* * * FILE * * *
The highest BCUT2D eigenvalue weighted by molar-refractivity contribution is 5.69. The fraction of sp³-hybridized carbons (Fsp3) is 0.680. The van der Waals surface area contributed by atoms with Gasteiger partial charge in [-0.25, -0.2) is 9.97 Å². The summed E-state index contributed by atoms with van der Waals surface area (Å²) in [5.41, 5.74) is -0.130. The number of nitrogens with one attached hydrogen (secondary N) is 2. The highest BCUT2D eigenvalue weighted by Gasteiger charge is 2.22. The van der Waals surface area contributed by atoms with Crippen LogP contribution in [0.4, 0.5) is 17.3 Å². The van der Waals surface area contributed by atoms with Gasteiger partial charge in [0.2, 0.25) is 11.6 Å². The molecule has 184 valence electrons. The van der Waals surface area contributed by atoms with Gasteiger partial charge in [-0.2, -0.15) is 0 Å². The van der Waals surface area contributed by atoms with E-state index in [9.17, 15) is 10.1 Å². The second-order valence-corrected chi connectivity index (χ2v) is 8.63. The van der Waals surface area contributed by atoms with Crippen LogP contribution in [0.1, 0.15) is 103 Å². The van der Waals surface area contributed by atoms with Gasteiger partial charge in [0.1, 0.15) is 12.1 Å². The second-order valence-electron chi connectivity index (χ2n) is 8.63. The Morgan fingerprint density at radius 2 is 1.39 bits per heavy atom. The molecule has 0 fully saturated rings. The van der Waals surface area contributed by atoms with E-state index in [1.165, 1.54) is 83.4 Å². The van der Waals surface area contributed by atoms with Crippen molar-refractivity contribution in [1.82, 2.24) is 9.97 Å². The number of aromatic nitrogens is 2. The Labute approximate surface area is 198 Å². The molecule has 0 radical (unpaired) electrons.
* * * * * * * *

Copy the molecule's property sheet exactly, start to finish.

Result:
The highest BCUT2D eigenvalue weighted by molar-refractivity contribution is 5.69. The fraction of sp³-hybridized carbons (Fsp3) is 0.680. The van der Waals surface area contributed by atoms with Gasteiger partial charge in [-0.25, -0.2) is 9.97 Å². The summed E-state index contributed by atoms with van der Waals surface area (Å²) in [5.41, 5.74) is -0.130. The number of nitrogens with one attached hydrogen (secondary N) is 2. The highest BCUT2D eigenvalue weighted by Gasteiger charge is 2.22. The van der Waals surface area contributed by atoms with Crippen LogP contribution in [0.4, 0.5) is 17.3 Å². The van der Waals surface area contributed by atoms with Gasteiger partial charge in [0.2, 0.25) is 11.6 Å². The molecule has 184 valence electrons. The van der Waals surface area contributed by atoms with Gasteiger partial charge in [-0.2, -0.15) is 0 Å². The van der Waals surface area contributed by atoms with E-state index in [9.17, 15) is 10.1 Å². The second-order valence-corrected chi connectivity index (χ2v) is 8.63. The van der Waals surface area contributed by atoms with Crippen LogP contribution in [0.1, 0.15) is 103 Å². The van der Waals surface area contributed by atoms with Gasteiger partial charge in [0.1, 0.15) is 12.1 Å². The second-order valence-electron chi connectivity index (χ2n) is 8.63. The Morgan fingerprint density at radius 2 is 1.39 bits per heavy atom. The molecule has 0 fully saturated rings. The van der Waals surface area contributed by atoms with E-state index in [1.165, 1.54) is 83.4 Å². The van der Waals surface area contributed by atoms with Crippen molar-refractivity contribution in [1.82, 2.24) is 9.97 Å². The number of aromatic nitrogens is 2. The Labute approximate surface area is 198 Å². The molecule has 0 radical (unpaired) electrons.